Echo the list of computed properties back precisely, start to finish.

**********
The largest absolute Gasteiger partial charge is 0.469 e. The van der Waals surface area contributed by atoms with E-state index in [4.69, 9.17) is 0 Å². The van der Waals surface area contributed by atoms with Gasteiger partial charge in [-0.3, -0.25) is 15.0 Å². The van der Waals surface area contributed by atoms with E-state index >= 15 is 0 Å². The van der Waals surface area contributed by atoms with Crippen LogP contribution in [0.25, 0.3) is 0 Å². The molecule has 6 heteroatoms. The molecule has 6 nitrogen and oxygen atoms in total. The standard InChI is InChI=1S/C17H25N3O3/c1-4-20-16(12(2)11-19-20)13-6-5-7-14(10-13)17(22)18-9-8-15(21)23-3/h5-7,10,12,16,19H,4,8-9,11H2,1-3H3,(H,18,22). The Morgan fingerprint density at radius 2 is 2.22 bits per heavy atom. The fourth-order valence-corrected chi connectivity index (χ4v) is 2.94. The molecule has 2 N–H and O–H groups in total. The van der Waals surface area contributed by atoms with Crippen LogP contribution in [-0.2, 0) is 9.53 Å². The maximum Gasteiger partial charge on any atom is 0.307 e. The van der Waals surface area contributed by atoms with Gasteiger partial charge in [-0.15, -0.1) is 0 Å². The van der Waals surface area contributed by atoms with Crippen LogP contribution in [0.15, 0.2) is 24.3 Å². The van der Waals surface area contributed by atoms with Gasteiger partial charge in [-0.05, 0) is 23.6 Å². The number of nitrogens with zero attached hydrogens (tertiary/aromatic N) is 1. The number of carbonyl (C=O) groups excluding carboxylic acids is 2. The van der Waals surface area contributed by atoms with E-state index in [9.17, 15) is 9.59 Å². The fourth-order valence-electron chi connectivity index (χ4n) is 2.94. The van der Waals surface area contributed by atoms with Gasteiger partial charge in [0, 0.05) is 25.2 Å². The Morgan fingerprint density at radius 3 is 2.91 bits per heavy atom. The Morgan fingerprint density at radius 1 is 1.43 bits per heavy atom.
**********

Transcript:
The largest absolute Gasteiger partial charge is 0.469 e. The van der Waals surface area contributed by atoms with E-state index in [4.69, 9.17) is 0 Å². The van der Waals surface area contributed by atoms with Gasteiger partial charge in [-0.3, -0.25) is 15.0 Å². The van der Waals surface area contributed by atoms with E-state index >= 15 is 0 Å². The van der Waals surface area contributed by atoms with Crippen LogP contribution in [0.25, 0.3) is 0 Å². The molecule has 6 heteroatoms. The molecule has 6 nitrogen and oxygen atoms in total. The standard InChI is InChI=1S/C17H25N3O3/c1-4-20-16(12(2)11-19-20)13-6-5-7-14(10-13)17(22)18-9-8-15(21)23-3/h5-7,10,12,16,19H,4,8-9,11H2,1-3H3,(H,18,22). The Morgan fingerprint density at radius 2 is 2.22 bits per heavy atom. The fourth-order valence-corrected chi connectivity index (χ4v) is 2.94. The molecule has 2 N–H and O–H groups in total. The van der Waals surface area contributed by atoms with Crippen LogP contribution in [-0.2, 0) is 9.53 Å². The maximum Gasteiger partial charge on any atom is 0.307 e. The van der Waals surface area contributed by atoms with Gasteiger partial charge in [-0.15, -0.1) is 0 Å². The van der Waals surface area contributed by atoms with Crippen LogP contribution in [0.15, 0.2) is 24.3 Å². The van der Waals surface area contributed by atoms with Gasteiger partial charge in [-0.05, 0) is 23.6 Å². The number of nitrogens with zero attached hydrogens (tertiary/aromatic N) is 1. The number of carbonyl (C=O) groups excluding carboxylic acids is 2. The van der Waals surface area contributed by atoms with E-state index in [9.17, 15) is 9.59 Å². The fourth-order valence-electron chi connectivity index (χ4n) is 2.94. The van der Waals surface area contributed by atoms with Gasteiger partial charge in [0, 0.05) is 25.2 Å². The Morgan fingerprint density at radius 3 is 2.91 bits per heavy atom. The Morgan fingerprint density at radius 1 is 1.43 bits per heavy atom.